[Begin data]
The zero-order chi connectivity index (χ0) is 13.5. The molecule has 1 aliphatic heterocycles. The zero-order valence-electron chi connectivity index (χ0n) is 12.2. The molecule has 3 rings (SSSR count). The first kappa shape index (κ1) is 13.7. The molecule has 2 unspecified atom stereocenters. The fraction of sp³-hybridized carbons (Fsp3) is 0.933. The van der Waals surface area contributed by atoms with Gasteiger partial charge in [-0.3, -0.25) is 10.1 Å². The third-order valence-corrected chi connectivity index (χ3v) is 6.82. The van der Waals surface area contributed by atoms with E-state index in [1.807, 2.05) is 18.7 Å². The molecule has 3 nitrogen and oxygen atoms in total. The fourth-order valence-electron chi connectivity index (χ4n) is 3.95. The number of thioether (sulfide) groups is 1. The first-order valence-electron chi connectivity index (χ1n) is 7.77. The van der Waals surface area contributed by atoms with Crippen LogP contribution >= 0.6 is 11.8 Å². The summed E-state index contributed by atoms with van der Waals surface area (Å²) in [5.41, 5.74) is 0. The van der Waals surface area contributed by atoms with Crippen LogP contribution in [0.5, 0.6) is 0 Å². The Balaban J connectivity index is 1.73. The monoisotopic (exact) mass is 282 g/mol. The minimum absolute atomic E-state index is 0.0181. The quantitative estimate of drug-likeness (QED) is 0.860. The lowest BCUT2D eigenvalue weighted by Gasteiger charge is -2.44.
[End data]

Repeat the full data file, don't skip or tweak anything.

The zero-order chi connectivity index (χ0) is 13.5. The molecule has 1 aliphatic heterocycles. The zero-order valence-electron chi connectivity index (χ0n) is 12.2. The molecule has 3 rings (SSSR count). The first kappa shape index (κ1) is 13.7. The molecule has 2 unspecified atom stereocenters. The fraction of sp³-hybridized carbons (Fsp3) is 0.933. The van der Waals surface area contributed by atoms with Gasteiger partial charge in [-0.3, -0.25) is 10.1 Å². The third-order valence-corrected chi connectivity index (χ3v) is 6.82. The van der Waals surface area contributed by atoms with E-state index in [1.807, 2.05) is 18.7 Å². The molecule has 3 nitrogen and oxygen atoms in total. The fourth-order valence-electron chi connectivity index (χ4n) is 3.95. The number of thioether (sulfide) groups is 1. The first-order valence-electron chi connectivity index (χ1n) is 7.77. The van der Waals surface area contributed by atoms with Crippen LogP contribution >= 0.6 is 11.8 Å². The summed E-state index contributed by atoms with van der Waals surface area (Å²) in [5.41, 5.74) is 0. The van der Waals surface area contributed by atoms with Crippen LogP contribution in [0.5, 0.6) is 0 Å². The Balaban J connectivity index is 1.73. The monoisotopic (exact) mass is 282 g/mol. The minimum absolute atomic E-state index is 0.0181. The quantitative estimate of drug-likeness (QED) is 0.860. The lowest BCUT2D eigenvalue weighted by Gasteiger charge is -2.44.